July 3, 1861
Later from Washington
Star of Wednesday evening puts down the total number of troops which have
arrived there at 48,845, exclusive of recruits, numbering about 2,000, and
several independent companies, so that the aggregate is over 50,000, without
counting regulars, marines and District of Columbia troops, the latter about
4,000 strong. If this is true, the total
aggregate of troops already on that line amounts to between fifty-six and
ENGAGEMENT AT MATHIAS’ POINT
The Star has the
PAWNEE, POTOMAC RIVER
June 25, 1861
ship, commanded by Commander Rowan, accompanied by the tender, James Guy, left Acquia Creek this morning for Mathias’ Point, carrying
Capt. Woodbury, U. S. Engineers, and Capt. Palmer, U. S. Topographical
Engineers, to make a reconnaissance there, to learn whether batteries were or
were not being erected there.
5 A. M. Capt. Rowan sent an expedition of 40 men, sailors and marines, ashore
in two boats, in charge of Lieut. Chapin and Master Blue, all under Capt.
Woodbury’s command. As the steamer
approached the enemy showed themselves in considerable numbers, but they
scampered over the hills when the ship directed a few shells against them, and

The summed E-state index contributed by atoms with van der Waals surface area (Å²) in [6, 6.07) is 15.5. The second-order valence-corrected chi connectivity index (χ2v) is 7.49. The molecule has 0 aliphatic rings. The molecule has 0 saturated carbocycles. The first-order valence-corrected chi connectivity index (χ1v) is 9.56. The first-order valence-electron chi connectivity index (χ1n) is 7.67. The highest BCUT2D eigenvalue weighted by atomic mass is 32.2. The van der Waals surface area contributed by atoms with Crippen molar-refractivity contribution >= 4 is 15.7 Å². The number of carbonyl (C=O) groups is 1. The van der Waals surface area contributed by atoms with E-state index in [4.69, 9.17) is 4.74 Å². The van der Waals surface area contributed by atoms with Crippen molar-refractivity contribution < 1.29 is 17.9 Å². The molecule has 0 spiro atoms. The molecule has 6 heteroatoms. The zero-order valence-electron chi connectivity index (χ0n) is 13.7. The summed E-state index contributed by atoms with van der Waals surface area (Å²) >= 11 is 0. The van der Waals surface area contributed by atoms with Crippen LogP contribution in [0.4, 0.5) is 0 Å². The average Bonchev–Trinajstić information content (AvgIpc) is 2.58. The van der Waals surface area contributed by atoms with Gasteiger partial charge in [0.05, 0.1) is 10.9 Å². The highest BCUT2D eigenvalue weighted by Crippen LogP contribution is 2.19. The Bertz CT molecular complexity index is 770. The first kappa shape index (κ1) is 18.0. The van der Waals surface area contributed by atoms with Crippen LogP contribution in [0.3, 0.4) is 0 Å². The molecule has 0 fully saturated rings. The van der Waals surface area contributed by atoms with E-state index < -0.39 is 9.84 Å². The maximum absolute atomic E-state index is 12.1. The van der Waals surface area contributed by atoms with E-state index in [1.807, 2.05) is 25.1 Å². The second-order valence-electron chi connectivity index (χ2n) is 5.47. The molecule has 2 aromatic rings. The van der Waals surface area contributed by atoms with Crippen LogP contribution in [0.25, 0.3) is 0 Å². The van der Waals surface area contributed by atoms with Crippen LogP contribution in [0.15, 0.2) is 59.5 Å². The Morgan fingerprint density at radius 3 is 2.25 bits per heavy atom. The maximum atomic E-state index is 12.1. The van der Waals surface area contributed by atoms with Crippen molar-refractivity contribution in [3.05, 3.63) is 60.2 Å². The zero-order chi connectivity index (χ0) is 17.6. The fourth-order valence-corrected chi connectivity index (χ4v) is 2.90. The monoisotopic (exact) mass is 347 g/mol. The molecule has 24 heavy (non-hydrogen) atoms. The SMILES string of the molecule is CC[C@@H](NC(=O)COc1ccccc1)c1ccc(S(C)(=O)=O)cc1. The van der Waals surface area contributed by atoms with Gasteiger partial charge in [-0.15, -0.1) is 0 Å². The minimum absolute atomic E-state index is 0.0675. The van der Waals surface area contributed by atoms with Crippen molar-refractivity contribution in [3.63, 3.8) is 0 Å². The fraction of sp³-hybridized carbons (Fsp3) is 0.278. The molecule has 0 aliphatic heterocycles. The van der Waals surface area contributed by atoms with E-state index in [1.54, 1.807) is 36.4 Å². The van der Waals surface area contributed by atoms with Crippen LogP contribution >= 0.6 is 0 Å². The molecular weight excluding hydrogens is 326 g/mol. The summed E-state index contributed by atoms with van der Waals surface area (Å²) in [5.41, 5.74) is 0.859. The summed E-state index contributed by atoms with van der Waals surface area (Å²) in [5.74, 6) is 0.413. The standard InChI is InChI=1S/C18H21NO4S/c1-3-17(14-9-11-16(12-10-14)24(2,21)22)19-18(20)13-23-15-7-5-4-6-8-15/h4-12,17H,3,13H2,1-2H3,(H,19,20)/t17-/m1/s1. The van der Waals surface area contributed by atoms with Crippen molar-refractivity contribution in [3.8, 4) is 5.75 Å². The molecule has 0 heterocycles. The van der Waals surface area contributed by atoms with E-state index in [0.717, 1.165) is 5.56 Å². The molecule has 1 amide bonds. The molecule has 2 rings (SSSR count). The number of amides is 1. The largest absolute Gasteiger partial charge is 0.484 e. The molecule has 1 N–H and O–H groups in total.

they were kept in check by an occasional shell while the expedition was ashore,
enabling it to complete its work unmolested.
Its sailors captured two horses, saddled and bridled, compelling the
riders to seek safety in flight. One of
our men received a slight wound in the wrist from a revolver shot.
the reconnaissance the Pawnee threw thirty shell, which kept the enemy in
check, though their reported force there is six hundred men, one hundred or
more mounted. The party that landed saw
the enemy’s camp from Grimes’ house on the hill; and having on their own return
to the Pawnee pointed out its direction, Com. Rowan put the ship in a proper
position within the shoal, and shelled it, completely dispersing the camp, and
setting fire to something behind the hill.
A negro man came off to the ship and gave information that two hundred
of the enemy are kept constantly on the beach, and the remainder in the camp.